“I have passed the remainder of the afternoon reading from a copy of The Iliad I found in Lindsay’s library. There were a great many interesting books to be found there, but most were written in languages I could not understand. I also noted a number of books which did appear to contain sinister diagrams and magickal text such as would add weight to the allegations of the Inverkip villagers. Having been not a little unsettled by this, I find myself starting at the merest sound. And what sounds there have been echoing round these halls, empty but for myself. Strange whistlings and murmurings, a shrieking or screaming which sounds terrifying and real, yet so very far away. On two occasions, I have nearly leapt from my seat upon hearing a whisper at my ear, only to turn and find no one there. The reading has kept my mind at rest for a time, but with night now falling I can think of little else but the many rooms in the castle, and the many evil spirits I fear dwell within.”
“It is but a short time later. I have been staring from my window out across the way, hoping to catch a glimpse of someone passing. And sure enough, a shape emerged. A little cowled figure, wandering not along the path, but down from the hills. The figure was too small to be Lindsay, but did seem to be coming towards the castle in a laborious but determined fashion. I waited til this person had come closer, and waved from the window to try and attract their attention. And at once they glanced upward. I could see now it was an elderly woman, hunched over but most certainly not frail. She had clearly seen me, yet chose to ignore me and walked around the castle in order that she was out of view to me. Disturbed still further, I sat silently for an age, listening, hoping to hear if she entered. Apparently she did not.”
“It is a little before eight o’clock, a short while ago, Lindsay brought some food up to my room. He apologised for his disappearance earlier in the day, explaining that he had been running some very important errands. The door had been locked he said, because he does not trust the labourers or villagers. This I suppose, is possible, however, I sat by my window, watching the path leading up to the doorway, and listening, all evening listening, for the slightest sound, and I neither saw nor heard Lindsay arrive back at Castle. I thanked him for his hospitality, and made to be on my way. Lindsay however, was having none of it, insisting that the least he could offer me after such a day was another evenings lodgings. While I was keen to be away, the rain was once again lashing down, and my half hearted attempts to explain my departure were beginning to look most ingracious. I agreed therefore to stay one final night.
I asked him then about the woman I had saw come by, and he told me that she too was a guest of his this evening, an old acquaintance of the family down visiting from Lochwinnoch. He told me that one more guest was to arrive, a man of holy orders. I must admit that this did put me more at my ease. Yet here Lindsay grew very sombre, asking that for the duration of the evening I should remain in my room, as he and his guests had “a serious business” to attend to. In all honesty, I was not overkeen to spend the night in his company, and so will instead settle down with The Iliad.”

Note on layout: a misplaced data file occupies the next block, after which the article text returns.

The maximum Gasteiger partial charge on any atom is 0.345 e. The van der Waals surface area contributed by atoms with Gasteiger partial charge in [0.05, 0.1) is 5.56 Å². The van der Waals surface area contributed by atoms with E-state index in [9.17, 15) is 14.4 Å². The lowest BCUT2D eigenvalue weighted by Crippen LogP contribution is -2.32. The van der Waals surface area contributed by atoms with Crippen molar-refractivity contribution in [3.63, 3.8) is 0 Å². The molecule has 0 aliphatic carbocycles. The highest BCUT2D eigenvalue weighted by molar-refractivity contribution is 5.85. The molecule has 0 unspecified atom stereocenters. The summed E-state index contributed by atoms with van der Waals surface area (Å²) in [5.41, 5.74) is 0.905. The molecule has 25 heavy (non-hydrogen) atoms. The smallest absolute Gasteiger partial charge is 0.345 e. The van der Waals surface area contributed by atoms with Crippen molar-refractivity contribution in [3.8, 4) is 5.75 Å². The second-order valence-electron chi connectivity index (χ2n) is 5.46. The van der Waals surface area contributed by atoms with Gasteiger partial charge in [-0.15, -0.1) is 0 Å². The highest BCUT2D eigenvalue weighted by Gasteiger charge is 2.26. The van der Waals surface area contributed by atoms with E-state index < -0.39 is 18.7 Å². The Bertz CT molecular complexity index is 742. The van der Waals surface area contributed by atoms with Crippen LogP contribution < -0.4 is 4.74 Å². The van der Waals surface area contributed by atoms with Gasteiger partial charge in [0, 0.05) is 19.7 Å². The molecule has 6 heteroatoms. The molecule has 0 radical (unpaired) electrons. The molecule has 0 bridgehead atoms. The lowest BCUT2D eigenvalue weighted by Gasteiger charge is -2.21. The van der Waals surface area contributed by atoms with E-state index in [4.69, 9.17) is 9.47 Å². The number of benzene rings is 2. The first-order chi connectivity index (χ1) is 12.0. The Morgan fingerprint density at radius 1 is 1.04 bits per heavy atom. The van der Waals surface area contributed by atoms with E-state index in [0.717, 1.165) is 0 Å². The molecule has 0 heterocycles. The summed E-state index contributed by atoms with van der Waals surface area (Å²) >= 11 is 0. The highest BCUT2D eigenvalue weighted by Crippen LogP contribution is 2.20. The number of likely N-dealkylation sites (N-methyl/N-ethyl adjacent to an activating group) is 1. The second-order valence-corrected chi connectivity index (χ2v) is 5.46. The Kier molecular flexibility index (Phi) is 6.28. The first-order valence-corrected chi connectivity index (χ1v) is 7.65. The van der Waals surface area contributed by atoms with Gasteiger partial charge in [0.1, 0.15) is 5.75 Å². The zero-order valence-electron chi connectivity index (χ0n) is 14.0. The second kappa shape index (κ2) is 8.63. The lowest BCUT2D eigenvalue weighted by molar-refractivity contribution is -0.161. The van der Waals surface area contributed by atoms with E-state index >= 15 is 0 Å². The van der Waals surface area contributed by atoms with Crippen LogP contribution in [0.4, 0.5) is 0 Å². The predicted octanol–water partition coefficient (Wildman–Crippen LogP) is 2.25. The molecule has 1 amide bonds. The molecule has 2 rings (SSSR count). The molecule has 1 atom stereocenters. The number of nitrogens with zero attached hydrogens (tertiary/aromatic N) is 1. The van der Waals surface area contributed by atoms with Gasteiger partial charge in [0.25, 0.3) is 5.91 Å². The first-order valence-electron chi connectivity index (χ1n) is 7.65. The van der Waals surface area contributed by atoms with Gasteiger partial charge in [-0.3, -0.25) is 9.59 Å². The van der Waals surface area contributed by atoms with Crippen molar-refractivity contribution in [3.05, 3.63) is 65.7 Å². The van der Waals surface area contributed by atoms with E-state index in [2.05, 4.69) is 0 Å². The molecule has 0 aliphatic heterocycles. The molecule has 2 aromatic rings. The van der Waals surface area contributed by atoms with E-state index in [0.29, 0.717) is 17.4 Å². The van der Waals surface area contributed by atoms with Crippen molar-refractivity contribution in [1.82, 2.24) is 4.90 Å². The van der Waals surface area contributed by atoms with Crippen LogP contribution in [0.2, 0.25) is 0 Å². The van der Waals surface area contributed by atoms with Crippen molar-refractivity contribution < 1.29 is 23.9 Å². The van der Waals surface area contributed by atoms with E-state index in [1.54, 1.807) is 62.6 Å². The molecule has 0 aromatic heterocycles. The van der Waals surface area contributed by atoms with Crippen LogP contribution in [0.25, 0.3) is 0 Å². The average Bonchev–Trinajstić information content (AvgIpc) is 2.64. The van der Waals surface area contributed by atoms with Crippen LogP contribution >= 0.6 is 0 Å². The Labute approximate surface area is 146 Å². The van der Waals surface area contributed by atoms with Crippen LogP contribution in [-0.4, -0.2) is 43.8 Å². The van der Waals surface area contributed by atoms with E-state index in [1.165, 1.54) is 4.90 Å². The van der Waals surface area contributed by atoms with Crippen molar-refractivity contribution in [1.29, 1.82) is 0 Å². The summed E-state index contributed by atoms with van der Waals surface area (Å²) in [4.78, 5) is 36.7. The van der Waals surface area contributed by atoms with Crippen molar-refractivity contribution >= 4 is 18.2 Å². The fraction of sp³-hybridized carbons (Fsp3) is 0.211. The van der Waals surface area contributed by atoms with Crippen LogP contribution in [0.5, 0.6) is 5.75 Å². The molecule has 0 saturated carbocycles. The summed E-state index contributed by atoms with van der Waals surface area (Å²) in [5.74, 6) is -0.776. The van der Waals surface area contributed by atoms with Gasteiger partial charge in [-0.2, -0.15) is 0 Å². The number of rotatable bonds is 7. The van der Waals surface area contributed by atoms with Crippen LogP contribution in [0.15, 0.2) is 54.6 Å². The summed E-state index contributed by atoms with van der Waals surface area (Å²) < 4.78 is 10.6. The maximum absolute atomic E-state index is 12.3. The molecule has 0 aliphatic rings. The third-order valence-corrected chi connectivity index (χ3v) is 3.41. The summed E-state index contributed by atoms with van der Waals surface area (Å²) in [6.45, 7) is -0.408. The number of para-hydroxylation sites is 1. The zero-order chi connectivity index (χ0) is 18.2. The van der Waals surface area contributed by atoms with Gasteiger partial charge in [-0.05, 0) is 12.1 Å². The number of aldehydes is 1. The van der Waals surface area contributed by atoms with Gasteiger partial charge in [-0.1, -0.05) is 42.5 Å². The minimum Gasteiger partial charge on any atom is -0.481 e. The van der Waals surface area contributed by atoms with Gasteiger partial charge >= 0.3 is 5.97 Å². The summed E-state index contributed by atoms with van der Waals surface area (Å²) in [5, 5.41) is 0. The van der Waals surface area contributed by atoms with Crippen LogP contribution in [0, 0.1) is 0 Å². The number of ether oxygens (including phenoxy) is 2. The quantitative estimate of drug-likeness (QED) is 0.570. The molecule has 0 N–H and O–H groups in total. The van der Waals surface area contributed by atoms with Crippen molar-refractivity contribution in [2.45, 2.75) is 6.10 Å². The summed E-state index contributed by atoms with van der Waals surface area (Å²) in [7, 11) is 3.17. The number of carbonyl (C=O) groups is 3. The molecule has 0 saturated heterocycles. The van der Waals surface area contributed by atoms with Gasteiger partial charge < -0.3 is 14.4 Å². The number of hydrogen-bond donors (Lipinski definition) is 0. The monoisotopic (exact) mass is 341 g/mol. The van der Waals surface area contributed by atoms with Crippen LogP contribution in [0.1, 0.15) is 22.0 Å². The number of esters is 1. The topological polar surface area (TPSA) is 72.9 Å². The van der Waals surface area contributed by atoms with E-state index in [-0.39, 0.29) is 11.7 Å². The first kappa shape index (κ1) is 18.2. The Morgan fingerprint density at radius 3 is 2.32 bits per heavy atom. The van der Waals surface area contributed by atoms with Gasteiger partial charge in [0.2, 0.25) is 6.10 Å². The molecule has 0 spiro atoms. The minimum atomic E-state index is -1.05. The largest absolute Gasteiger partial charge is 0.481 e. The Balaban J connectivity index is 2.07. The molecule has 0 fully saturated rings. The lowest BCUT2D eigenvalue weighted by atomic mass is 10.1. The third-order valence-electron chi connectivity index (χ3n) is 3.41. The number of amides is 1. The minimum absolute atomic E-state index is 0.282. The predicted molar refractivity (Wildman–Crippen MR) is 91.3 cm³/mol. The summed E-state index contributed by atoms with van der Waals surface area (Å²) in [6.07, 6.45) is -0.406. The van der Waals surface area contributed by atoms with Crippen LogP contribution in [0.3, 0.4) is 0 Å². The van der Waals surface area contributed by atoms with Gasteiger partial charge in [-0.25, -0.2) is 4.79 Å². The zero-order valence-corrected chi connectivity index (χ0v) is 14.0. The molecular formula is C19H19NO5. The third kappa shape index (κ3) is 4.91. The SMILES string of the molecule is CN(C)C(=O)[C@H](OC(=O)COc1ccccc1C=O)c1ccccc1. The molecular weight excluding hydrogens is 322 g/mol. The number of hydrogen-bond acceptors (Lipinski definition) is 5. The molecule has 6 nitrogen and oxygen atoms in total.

As I write, my crucifix sits upon the table just in front of me. I now fear for my life, and my soul. I wish that I was with you now.
Downstairs I can hear them chanting still, and as they sing, so too do the restless spirits that rattle round these walls. There is a bad magick at work here, and I have watched them prepare.
A short time ago, as I sat reading by my little window, I saw a carriage draw up by the front of the castle, and a robed man emerged and drifted indoors. This was the monk my host had spoken of earlier. The carriage trundled off into the night and I returned to my book.
Not long after this, I heard a great deal of commotion downstairs and although my host had stated that I should remain in my room, curiosity got the better of me. I stepped quietly from my room, and peered down from the stairwell to the great hall below. And here were Lindsay, the old woman and the monk, arguing loudly. I could not understand what they were arguing about, but Lindsay kept shaking his head and gesturing to a chain he was wearing around his neck. There seemed to be some kind of ornamental piece upon the end of it, but I could not rightly make it out. Eventually, the argument quelled, and the three busied themselves by leafing through some of the volumes I had noted earlier in the library. Ever and again, they would stop to cast something across the open floor. I knew
, that this was evil at work, that I should not linger, yet I sat transfixed. I watched as they drew strange shapes and symbols upon the stone floor, and here the chanting started. The temperature dropped considerably, and thankfully this seemed to rouse me. I resolved to watch no more, but I had not decided upon my course of action until I heard all three of them calling out to the Devil. They listed his many names, and I could listen no longer. Elizabeth
This is a damned place, and I must leave before I am taken, therefore
, it is my intent to clamber from this window down to the moors below. Elizabeth
The weather however is against me, and so in case I should fail in this venture, I would not have you imagine it is you I have run from. I will roll these last pages together, and loop them with the silver band you have given me. I have chipped out a little stone from the walls and I will bind the ring and pages to this. I shall throw this from my window out toward the wall by the road where I might easily retrieve it. You would know
, that I would not willingly be separated from that ring, so should it come back into your possession, it is because I have failed in my efforts to leave this place. I pray that you need never read these pages. Elizabeth
All my love always.”